Jodorowsky’s commentary is relentless. He has a view on everything; from frogs being blown by cherry bombs to castrations, The awful, “oh so awful” Socialist Germany, tourists, Mickey Mouse, organized religion, The Church, fascism, the inversed third-person benefits’ of Nihilism, the Unblinking Eye, LOTR, deconstructing Jesus (bad taste), genocide, Christ’s love interest, his loathing for numerous fiber-glass Christ(s), procreation as Venus rises, post-modern art, commercialism, shit, gas chambers, gas schools, gas apartment complexes, gas universities, arms trade, the impotence of Uranus (Urin-enus; not that this sounds any better), brainwashing by comic books, pythons wearing hand-knit sweaters, George Orwell, Buddha, Sartre, selflessness, free-willy enlightenment, Maslow‘s Self Actualization through a per-rectum, Dolph Lundgren, ancient Chinese martial art films, the mistakes of Christ? Timothy Leary, fake messiahs, tarantulas on buck naked woman, man-boobs breastfeeding and on breaking the fourth wall, ad nauseam.
In films like these, it is better not to delve into the directorial achievements or the performances for it serves no purpose. Even a long focus on a log can induce meaning upon empty meaning.
Plus, why do the artists feel the need to use the Church in such ghastly and extreme ways to further their agenda? If anything, it is in bad taste. One cannot just go around pissing on everything sacred in the name of art. It is simply slapping decency and an extremely popular and personal belief, in the face. And if you cannot resist yourself at least put some back and some substance, a hard-hitting message and Willem Dafoe (The Lighthouse; The Last Temptation of Christ), Scorsese, Mel Gibson (The Passion of The Christ) into it. Something, anything except the dirtiest and greediest man alive to play Jesus.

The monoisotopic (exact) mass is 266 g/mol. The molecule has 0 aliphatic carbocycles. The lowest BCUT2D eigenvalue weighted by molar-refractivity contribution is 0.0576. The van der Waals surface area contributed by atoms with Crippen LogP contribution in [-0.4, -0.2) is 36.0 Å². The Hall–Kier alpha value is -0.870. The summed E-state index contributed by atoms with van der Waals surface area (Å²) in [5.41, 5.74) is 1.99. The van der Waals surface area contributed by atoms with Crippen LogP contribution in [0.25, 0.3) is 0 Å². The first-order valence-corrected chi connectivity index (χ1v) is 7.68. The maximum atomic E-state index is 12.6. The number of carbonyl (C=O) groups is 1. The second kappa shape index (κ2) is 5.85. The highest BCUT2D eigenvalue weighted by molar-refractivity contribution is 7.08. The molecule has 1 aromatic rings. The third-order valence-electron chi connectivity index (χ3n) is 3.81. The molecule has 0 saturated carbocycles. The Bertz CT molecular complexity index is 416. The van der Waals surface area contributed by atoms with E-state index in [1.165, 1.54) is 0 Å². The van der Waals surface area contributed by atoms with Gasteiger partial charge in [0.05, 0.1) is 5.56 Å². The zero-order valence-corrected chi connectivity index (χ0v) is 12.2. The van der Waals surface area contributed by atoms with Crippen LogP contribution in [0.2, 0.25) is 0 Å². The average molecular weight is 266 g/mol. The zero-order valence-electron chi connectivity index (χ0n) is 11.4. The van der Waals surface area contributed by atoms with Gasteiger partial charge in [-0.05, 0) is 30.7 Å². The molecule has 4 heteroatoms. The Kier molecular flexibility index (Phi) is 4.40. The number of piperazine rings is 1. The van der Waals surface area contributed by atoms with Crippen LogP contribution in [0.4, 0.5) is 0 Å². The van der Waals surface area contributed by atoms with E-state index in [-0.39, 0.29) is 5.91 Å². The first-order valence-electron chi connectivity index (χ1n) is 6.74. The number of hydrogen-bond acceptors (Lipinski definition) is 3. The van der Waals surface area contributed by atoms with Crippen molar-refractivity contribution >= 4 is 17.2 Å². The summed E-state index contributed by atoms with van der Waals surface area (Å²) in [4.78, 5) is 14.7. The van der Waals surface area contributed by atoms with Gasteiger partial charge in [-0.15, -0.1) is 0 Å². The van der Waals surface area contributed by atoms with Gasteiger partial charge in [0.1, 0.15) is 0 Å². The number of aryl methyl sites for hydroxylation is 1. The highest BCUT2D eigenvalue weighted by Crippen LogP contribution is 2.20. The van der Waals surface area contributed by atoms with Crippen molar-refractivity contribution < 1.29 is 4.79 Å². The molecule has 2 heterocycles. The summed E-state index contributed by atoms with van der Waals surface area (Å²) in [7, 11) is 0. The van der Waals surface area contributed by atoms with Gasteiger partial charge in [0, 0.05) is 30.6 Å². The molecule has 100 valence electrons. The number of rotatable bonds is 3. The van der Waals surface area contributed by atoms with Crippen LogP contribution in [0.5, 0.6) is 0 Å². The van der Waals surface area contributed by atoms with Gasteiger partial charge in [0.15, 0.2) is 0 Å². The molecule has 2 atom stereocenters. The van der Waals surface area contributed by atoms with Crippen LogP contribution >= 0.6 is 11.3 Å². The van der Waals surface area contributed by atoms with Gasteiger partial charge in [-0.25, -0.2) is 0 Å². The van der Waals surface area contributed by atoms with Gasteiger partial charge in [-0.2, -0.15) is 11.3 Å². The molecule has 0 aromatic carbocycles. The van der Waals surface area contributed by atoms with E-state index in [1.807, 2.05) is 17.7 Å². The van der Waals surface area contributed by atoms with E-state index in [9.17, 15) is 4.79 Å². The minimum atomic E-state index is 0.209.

I hated it more than I loved it; but that’s just me, a Rambo fan, wandering off territory.
Yes, Salò, or the 120 Days of Sodom is still up there as one of the top ten favorite films (inverted in this case) – although made two years after this atrocity/masterpiece, Salo says so little, shows even less (compared to other avant-garde projects made around that time – rich in symbolism, idiosyncratic and uniquely nausea-inducing) and makes the viewer lose himself in the infinite, crude, unflinching and unapologetic and infinite direction of Pasolini, whose Salo is one of the most barked at films ever, for reasons that cannot be deciphered by man, except Pasolini or The Marquis himself.
The Holy Mountain is completely stoned immaculate (the use of LSD and psilocybin mushrooms was rampant on the set of Mountain, just like Apocalypse Now) and it is the influences that make it cross borders into filth and prettiness and the friction results in an alluring conflict, and with the Space Oddity vibe sending a surge of electricity up the spine every time, Jesus is shown in most unbecoming ways ever.
The ending is a brick wall, offering no respite from the hardened visuals that we’ve just watched. Just when the viewer thinks that the nightmare has ended, Axon goes ahead and pulls off a head the head off of an obviously a crude animatronic as a skull slides up from between its shoulders. What could have been an iconic film, falls short of it due to an abundance of such flourishes and then ends, suddenly.